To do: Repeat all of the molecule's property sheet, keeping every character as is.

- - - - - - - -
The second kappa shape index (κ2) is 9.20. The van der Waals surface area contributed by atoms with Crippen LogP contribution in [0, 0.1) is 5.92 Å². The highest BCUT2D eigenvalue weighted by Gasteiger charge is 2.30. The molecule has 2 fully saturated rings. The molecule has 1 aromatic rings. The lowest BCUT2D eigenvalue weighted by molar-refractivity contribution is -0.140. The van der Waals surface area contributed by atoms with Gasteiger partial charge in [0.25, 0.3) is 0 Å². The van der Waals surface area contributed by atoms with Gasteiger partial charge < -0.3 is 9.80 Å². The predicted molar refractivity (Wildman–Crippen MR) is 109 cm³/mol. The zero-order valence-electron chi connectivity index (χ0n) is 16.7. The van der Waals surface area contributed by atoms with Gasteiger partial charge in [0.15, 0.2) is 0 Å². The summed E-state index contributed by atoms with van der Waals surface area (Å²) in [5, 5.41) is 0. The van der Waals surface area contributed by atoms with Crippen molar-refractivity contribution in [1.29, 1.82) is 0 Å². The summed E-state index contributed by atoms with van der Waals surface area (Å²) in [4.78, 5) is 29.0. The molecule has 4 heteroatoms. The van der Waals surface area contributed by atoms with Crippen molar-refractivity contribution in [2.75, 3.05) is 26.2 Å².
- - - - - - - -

The second kappa shape index (κ2) is 9.20. The van der Waals surface area contributed by atoms with Crippen LogP contribution in [0, 0.1) is 5.92 Å². The highest BCUT2D eigenvalue weighted by Gasteiger charge is 2.30. The molecule has 2 fully saturated rings. The molecule has 1 aromatic rings. The lowest BCUT2D eigenvalue weighted by molar-refractivity contribution is -0.140. The van der Waals surface area contributed by atoms with Gasteiger partial charge in [0.25, 0.3) is 0 Å². The van der Waals surface area contributed by atoms with Gasteiger partial charge < -0.3 is 9.80 Å². The predicted molar refractivity (Wildman–Crippen MR) is 109 cm³/mol. The zero-order valence-electron chi connectivity index (χ0n) is 16.7. The van der Waals surface area contributed by atoms with Gasteiger partial charge in [0.15, 0.2) is 0 Å². The summed E-state index contributed by atoms with van der Waals surface area (Å²) in [5, 5.41) is 0. The van der Waals surface area contributed by atoms with Crippen molar-refractivity contribution in [1.29, 1.82) is 0 Å². The summed E-state index contributed by atoms with van der Waals surface area (Å²) in [4.78, 5) is 29.0. The molecule has 4 heteroatoms. The van der Waals surface area contributed by atoms with Crippen molar-refractivity contribution in [2.75, 3.05) is 26.2 Å².